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Breast cancer survivors find support at 10th Komen Race for the Cure

Kristie Ryser and Audrey DeRosier released their pink survivor balloons Sunday morning before the start of the Susan G. Komen Race for the Cure in downtown Spokane.

Ryser, a Spokane Falls Community College student, reflected on her two-year fight with breast cancer and said she looks forward to earning a college degree and becoming an accountant.

“I really want to just let this go and be a bump in the road,” she said. “This isn’t my life, it’s just a part of my life. … I still want to be part of the community so that I can help other women that are young and going through this.”

DeRosier received her diagnosis Dec. 31 and will have a mastectomy Wednesday. She said she feels “anxious, angry,” but also grateful that a friend signed her up for Sunday’s event, the 10th year of the race in Spokane.

“I am just glad for all the support,” DeRosier said after she joined scores of other breast cancer survivors for a group photo next to the Looff Carrousel in Riverfront Park. “It’s quite the community.”

About 5,000 people ran, walked or rolled the 1-mile and 3-mile courses to honor those who have died from the disease, and to support and celebrate the survivors. Most wore pink, symbolic of breast cancer awareness. Many were part of teams with slogans like “Walking for Warriors and Angels” and “Fight the Fight, Find the Cure.”

“I see a sea of pink and an ocean of hope,” emcee Leslie Lowe, the KHQ/SWX weather anchor, called to the crowd before the race began.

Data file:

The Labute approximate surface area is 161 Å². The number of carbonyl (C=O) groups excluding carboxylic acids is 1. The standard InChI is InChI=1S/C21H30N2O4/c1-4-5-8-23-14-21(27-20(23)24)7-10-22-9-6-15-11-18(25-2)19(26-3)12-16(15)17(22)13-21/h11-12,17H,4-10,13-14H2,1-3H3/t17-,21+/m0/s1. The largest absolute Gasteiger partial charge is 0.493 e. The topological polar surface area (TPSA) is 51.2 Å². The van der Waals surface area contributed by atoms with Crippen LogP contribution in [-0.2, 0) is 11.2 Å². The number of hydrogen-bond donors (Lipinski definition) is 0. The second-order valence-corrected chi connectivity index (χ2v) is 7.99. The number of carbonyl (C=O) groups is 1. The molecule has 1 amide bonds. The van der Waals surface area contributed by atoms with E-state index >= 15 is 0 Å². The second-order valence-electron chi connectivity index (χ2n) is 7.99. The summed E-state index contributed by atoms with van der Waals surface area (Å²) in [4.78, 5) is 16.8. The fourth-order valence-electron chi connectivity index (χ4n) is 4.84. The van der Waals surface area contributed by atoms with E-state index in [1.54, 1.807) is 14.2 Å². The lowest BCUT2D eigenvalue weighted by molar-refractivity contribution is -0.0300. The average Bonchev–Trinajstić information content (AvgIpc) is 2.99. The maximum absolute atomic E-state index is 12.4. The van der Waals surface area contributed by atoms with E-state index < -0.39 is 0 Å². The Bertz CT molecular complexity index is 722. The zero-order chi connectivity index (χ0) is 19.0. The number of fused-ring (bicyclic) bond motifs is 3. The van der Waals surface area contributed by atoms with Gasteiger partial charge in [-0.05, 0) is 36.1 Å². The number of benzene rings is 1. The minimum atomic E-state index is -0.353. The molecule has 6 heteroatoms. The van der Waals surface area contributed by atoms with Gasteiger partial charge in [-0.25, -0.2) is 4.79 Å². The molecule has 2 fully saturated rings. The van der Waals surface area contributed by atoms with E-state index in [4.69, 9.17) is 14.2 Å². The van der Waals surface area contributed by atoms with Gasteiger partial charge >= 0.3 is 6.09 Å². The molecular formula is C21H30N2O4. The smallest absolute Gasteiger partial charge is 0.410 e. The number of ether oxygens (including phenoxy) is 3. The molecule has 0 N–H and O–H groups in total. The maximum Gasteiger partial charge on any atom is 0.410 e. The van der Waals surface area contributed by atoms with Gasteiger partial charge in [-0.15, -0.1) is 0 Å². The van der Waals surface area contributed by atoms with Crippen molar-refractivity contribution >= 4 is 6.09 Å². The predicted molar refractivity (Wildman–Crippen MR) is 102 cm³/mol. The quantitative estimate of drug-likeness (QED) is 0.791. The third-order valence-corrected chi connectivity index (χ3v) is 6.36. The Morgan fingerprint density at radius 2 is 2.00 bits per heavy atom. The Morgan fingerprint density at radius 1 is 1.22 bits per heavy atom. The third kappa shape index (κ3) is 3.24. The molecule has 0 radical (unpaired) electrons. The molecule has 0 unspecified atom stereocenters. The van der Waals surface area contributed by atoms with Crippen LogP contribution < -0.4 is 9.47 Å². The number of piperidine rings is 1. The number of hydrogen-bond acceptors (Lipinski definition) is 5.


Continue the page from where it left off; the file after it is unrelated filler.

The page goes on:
Race proceeds have allowed the Susan G. Komen Eastern Washington Affiliate to award more than $3 million in local community health grants in the past 10 years. Sunday’s race contributed another $362,000 for the cause locally.

Ryser, 23, was diagnosed in April 2013, just 11 days before her first Race for the Cure. She had planned to walk it in memory of her aunt, who died of breast cancer 10 years earlier, but the event took on new meaning for her.

The news also hit seven weeks before her wedding, and Ryser held off on treatments. She didn’t want to lose her hair before she walked down the aisle. Three days after the ceremony, she had her first round of chemotherapy. Two weeks later, she and husband Ryan shaved their heads.

After seven rounds of chemotherapy, Ryser had a double mastectomy in November 2013. “It was the best choice for me, given how young I am, in order to prevent it from coming back,” the Spokane resident said.

Ryser finished her last chemotherapy treatment in May 2014 and is still undergoing hormone therapy, which she will continue for 10 more years.

“I follow up with doctors every now and then, but I am focusing on getting my life back,” she said.

She is finishing up at SFCC and plans to attend Gonzaga University starting next fall.

Her illness inspired her husband to focus his career on cancer research. He’ll earn his bachelor’s degree in biochemistry from Eastern Washington University this spring and hopes to get into Washington State University for graduate studies.

Race for the Cure is a unifying experience, Kristie Ryser said.

“We’re all together in this and we all want the same thing. I feel like for people who are survivors, it’s a way of saying we’re celebrating you,” she said, “but also for women that are currently going through chemotherapy, I feel like it’s their way to feel at home with all these people because we understand what they went through. We’re all like a huge family here.”

Last year, DeRosier reconnected with a childhood friend, Vikki Tuchek, on Facebook. Together they had attended Bowdish Junior High School in Spokane Valley.

“We hadn’t seen each other or talked to each other since,” Tuchek said.

The women, now in their 50s, discovered they both have dachshunds. So they came to Sunday’s race with matching pink tutus and “Doxie Divas” T-shirts.

“This is all her idea,” DeRosier said, but added, “I welcomed it.”

“We’re doing it for her,” Tuchek said, “because she’s a survivor.”


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